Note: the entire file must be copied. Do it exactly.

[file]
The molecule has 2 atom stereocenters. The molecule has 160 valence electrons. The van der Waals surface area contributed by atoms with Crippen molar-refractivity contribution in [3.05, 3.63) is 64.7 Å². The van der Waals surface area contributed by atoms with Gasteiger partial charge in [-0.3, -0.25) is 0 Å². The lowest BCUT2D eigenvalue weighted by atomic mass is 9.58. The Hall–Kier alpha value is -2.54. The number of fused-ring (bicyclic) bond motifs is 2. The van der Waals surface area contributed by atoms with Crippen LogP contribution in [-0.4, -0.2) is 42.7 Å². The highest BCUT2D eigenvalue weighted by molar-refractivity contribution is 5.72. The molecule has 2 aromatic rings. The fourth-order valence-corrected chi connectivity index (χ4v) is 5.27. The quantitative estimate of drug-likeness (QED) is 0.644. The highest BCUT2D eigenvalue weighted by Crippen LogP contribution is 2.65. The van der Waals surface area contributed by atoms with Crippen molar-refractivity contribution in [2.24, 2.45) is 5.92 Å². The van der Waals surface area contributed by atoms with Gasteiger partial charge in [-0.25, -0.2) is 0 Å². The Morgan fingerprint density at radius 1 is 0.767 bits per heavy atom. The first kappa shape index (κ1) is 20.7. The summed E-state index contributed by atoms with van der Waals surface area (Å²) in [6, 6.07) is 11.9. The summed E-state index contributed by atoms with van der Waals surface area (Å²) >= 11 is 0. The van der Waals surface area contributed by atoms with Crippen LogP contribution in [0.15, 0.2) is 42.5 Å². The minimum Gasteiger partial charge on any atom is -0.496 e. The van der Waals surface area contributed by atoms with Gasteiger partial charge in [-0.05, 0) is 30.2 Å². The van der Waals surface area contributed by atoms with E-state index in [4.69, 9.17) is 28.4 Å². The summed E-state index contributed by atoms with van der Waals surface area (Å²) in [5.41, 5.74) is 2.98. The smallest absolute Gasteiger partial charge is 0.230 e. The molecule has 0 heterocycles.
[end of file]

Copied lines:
The molecule has 2 atom stereocenters. The molecule has 160 valence electrons. The van der Waals surface area contributed by atoms with Crippen molar-refractivity contribution in [3.05, 3.63) is 64.7 Å². The van der Waals surface area contributed by atoms with Gasteiger partial charge in [-0.3, -0.25) is 0 Å². The lowest BCUT2D eigenvalue weighted by atomic mass is 9.58. The Hall–Kier alpha value is -2.54. The number of fused-ring (bicyclic) bond motifs is 2. The van der Waals surface area contributed by atoms with Crippen LogP contribution in [-0.4, -0.2) is 42.7 Å². The highest BCUT2D eigenvalue weighted by molar-refractivity contribution is 5.72. The molecule has 2 aromatic rings. The fourth-order valence-corrected chi connectivity index (χ4v) is 5.27. The quantitative estimate of drug-likeness (QED) is 0.644. The highest BCUT2D eigenvalue weighted by Crippen LogP contribution is 2.65. The van der Waals surface area contributed by atoms with Crippen molar-refractivity contribution in [2.24, 2.45) is 5.92 Å². The van der Waals surface area contributed by atoms with Gasteiger partial charge in [-0.25, -0.2) is 0 Å². The Morgan fingerprint density at radius 1 is 0.767 bits per heavy atom. The first kappa shape index (κ1) is 20.7. The summed E-state index contributed by atoms with van der Waals surface area (Å²) in [6, 6.07) is 11.9. The summed E-state index contributed by atoms with van der Waals surface area (Å²) >= 11 is 0. The van der Waals surface area contributed by atoms with Crippen LogP contribution in [0.15, 0.2) is 42.5 Å². The minimum Gasteiger partial charge on any atom is -0.496 e. The van der Waals surface area contributed by atoms with Gasteiger partial charge in [-0.05, 0) is 30.2 Å². The van der Waals surface area contributed by atoms with E-state index in [4.69, 9.17) is 28.4 Å². The summed E-state index contributed by atoms with van der Waals surface area (Å²) in [5.41, 5.74) is 2.98. The smallest absolute Gasteiger partial charge is 0.230 e. The molecule has 0 heterocycles.